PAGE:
But Ambro said he would have gone further than his colleagues and granted a hearing on Abu-Jamal's claim of racial discrimination in jury selection.

In a strong dissent on that issue, Ambro said he believed that Abu-Jamal had met the threshold test of whether discrimination had occurred and that further hearings were warranted.

"This inference requires courts to look further," Ambro wrote. "To move past the prima facie case is not to throw open the jailhouse doors and overturn Abu-Jamal's conviction."

Ambro said it was the duty of courts, under the holding of the Batson case, to be vigilant for signs of racial discrimination. "No matter how guilty one may be, he or she is entitled to a fair and impartial trial by a jury of his or her peers," he wrote in his own 41-page opinion.

The high court said in the Batson case that if even one juror were excluded because of race, that would violate the Constitution.

A Philadelphia jury of 10 whites and two blacks convicted Abu-Jamal of killing Faulkner, who was shot to death near 13th and Locust Streets in the early morning of Dec. 9, 1981.

Prosecutors contend that Faulkner had just pulled over Abu-Jamal's brother, William Cook, for a vehicle stop, and that Abu-Jamal ran toward them and shot Faulkner. Abu-Jamal was shot during the confrontation and was found slumped on a curb with a gunshot wound.

The Pennsylvania Supreme Court upheld the conviction and sentence in 1989 and also rejected other appeals by Abu-Jamal.

Neither Abu-Jamal nor his brother has ever testified about what happened. In an affidavit filed in 2001, Abu-Jamal said he did not shoot Faulkner.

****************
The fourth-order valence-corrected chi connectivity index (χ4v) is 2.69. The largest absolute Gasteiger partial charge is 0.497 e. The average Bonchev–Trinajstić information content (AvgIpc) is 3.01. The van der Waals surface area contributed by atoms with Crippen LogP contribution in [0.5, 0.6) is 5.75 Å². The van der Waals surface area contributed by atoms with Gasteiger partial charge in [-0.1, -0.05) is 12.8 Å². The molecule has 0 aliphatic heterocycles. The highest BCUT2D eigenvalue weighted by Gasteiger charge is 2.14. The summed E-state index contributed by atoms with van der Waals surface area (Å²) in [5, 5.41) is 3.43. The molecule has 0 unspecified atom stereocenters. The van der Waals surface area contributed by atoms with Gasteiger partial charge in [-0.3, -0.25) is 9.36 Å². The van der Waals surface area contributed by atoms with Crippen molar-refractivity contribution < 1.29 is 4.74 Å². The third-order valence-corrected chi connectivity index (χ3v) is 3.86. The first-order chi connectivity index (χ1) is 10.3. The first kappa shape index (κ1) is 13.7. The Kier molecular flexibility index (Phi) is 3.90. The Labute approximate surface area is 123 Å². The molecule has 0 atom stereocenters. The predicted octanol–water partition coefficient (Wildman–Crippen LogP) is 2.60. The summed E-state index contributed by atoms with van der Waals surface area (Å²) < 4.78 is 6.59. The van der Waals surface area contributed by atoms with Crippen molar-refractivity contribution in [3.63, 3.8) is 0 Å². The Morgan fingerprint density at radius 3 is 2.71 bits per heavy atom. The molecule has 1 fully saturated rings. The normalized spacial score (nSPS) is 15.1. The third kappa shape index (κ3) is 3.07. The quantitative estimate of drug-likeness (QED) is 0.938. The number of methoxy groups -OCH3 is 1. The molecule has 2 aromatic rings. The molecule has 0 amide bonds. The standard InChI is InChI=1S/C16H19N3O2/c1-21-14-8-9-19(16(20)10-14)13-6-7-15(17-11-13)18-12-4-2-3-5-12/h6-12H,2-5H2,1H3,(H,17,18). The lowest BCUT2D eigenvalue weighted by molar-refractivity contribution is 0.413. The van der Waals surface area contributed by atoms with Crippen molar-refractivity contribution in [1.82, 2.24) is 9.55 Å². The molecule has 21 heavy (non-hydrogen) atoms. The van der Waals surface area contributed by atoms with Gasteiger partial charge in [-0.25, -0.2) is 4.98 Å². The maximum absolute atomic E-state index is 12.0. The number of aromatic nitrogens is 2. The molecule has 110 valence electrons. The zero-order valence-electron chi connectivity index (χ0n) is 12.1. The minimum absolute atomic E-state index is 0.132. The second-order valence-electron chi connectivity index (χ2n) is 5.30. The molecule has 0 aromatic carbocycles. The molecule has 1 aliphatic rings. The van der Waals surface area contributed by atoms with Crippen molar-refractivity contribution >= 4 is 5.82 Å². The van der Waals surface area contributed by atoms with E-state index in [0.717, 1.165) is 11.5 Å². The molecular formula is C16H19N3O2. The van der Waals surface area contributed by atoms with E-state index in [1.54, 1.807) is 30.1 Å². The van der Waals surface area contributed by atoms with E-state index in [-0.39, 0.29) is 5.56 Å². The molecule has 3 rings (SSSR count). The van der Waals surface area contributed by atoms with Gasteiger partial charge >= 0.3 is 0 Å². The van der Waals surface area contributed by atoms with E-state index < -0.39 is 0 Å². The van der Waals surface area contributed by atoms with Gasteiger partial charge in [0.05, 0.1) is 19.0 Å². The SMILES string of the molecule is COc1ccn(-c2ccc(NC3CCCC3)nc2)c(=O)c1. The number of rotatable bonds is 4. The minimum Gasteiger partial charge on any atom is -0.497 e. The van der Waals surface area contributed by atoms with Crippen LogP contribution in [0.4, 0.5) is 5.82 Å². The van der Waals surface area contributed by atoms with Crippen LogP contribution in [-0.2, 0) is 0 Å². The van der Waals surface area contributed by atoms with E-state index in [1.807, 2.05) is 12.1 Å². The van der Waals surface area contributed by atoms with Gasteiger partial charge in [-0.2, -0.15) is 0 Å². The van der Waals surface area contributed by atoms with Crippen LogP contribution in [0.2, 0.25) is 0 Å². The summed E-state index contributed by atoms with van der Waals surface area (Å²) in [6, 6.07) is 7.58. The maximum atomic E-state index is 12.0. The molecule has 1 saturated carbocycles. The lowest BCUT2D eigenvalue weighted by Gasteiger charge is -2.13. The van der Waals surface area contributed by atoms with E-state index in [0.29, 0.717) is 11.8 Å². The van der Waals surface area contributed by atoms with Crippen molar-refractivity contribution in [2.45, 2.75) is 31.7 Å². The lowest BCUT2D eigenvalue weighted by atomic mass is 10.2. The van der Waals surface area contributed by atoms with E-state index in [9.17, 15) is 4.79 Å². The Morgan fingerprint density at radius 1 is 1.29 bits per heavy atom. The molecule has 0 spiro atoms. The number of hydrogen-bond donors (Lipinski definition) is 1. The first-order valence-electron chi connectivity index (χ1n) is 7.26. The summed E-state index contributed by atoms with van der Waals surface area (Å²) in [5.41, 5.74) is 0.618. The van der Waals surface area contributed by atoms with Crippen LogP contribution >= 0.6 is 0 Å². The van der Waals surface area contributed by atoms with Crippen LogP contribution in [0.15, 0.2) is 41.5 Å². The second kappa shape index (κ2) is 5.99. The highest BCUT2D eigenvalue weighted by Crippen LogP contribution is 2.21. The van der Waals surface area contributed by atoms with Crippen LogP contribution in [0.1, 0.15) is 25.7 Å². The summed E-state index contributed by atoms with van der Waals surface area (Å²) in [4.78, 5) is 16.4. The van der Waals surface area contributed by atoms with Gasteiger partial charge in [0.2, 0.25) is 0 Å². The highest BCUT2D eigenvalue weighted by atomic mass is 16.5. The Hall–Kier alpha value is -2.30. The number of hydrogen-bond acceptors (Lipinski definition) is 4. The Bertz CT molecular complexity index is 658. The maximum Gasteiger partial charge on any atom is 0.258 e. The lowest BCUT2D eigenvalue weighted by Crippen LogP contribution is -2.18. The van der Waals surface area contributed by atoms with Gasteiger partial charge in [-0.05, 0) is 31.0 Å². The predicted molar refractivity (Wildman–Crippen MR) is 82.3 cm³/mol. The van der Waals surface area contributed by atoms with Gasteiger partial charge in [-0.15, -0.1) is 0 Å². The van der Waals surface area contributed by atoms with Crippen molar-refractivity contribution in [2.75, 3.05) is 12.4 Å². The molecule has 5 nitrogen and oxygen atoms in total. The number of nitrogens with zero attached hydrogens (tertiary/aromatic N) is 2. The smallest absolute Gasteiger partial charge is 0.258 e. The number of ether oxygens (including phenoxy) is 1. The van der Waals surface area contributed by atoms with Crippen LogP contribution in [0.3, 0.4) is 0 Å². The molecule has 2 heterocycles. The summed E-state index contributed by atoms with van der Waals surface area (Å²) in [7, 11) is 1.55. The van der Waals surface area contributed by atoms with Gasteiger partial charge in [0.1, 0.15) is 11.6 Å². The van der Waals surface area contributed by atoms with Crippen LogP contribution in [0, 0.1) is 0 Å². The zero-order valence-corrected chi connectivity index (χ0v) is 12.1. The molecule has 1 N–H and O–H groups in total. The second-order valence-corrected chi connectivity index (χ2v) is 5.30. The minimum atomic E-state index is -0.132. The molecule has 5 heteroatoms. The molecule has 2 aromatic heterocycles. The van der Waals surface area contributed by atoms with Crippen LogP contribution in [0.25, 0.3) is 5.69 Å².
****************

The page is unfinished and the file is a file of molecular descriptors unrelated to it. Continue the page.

He said he was moonlighting as a cabdriver that night and filling out paperwork when he heard gunshots and saw his brother staggering in the street. He ran toward him, Abu-Jamal said in the affidavit, and was then shot by a uniformed officer.

Abu-Jamal, then 27, was a radio reporter, a onetime Black Panther, and a vocal supporter of the radical group MOVE, whose dreadlock hairstyle he adopted. Philadelphia Magazine named him one of its "People to Watch in '81."

Now, he is one of 228 prisoners on death row in Pennsylvania, which has the fourth-largest death row in the nation, behind California, Texas and Florida.

Abu-Jamal will remain on death row in spite of the Third Circuit panel's ruling, under prison policy, because he still is at risk of execution if a new jury were to order it.

Three prisoners have been executed since the state reinstated capital punishment in 1978, and all three essentially asked to be executed after giving up their appeals. The last to be put to death, in 1999, was Gary Heidnik, the "House of Horrors" killer convicted of torturing and murdering two women in the basement of his North Philadelphia home.

Read the text of the federal appeals court decision and find more coverage at